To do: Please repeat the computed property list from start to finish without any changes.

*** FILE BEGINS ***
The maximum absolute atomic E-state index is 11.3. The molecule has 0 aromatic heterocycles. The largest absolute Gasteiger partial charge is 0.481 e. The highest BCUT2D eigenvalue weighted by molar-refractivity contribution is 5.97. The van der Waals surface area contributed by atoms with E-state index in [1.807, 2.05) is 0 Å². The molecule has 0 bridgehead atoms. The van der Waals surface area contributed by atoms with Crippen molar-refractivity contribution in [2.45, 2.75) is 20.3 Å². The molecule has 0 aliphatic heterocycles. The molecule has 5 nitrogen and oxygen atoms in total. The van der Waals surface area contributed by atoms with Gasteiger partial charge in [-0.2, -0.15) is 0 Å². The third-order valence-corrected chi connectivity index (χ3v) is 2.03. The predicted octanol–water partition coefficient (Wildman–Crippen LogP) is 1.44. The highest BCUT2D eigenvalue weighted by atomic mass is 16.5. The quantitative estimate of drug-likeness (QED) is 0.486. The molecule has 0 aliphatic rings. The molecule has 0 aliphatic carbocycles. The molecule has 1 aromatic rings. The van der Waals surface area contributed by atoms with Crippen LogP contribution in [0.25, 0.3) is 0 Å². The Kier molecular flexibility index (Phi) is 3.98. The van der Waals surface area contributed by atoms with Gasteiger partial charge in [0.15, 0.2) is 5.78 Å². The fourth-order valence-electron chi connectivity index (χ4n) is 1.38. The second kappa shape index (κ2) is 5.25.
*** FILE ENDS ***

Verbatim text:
The maximum absolute atomic E-state index is 11.3. The molecule has 0 aromatic heterocycles. The largest absolute Gasteiger partial charge is 0.481 e. The highest BCUT2D eigenvalue weighted by molar-refractivity contribution is 5.97. The van der Waals surface area contributed by atoms with E-state index in [1.807, 2.05) is 0 Å². The molecule has 0 bridgehead atoms. The van der Waals surface area contributed by atoms with Crippen molar-refractivity contribution in [2.45, 2.75) is 20.3 Å². The molecule has 0 aliphatic heterocycles. The molecule has 5 nitrogen and oxygen atoms in total. The van der Waals surface area contributed by atoms with Gasteiger partial charge in [-0.2, -0.15) is 0 Å². The third-order valence-corrected chi connectivity index (χ3v) is 2.03. The predicted octanol–water partition coefficient (Wildman–Crippen LogP) is 1.44. The highest BCUT2D eigenvalue weighted by atomic mass is 16.5. The quantitative estimate of drug-likeness (QED) is 0.486. The molecule has 0 aliphatic rings. The molecule has 0 aliphatic carbocycles. The molecule has 1 aromatic rings. The van der Waals surface area contributed by atoms with Crippen LogP contribution in [0.25, 0.3) is 0 Å². The Kier molecular flexibility index (Phi) is 3.98. The van der Waals surface area contributed by atoms with Gasteiger partial charge in [0.15, 0.2) is 5.78 Å². The fourth-order valence-electron chi connectivity index (χ4n) is 1.38. The second kappa shape index (κ2) is 5.25.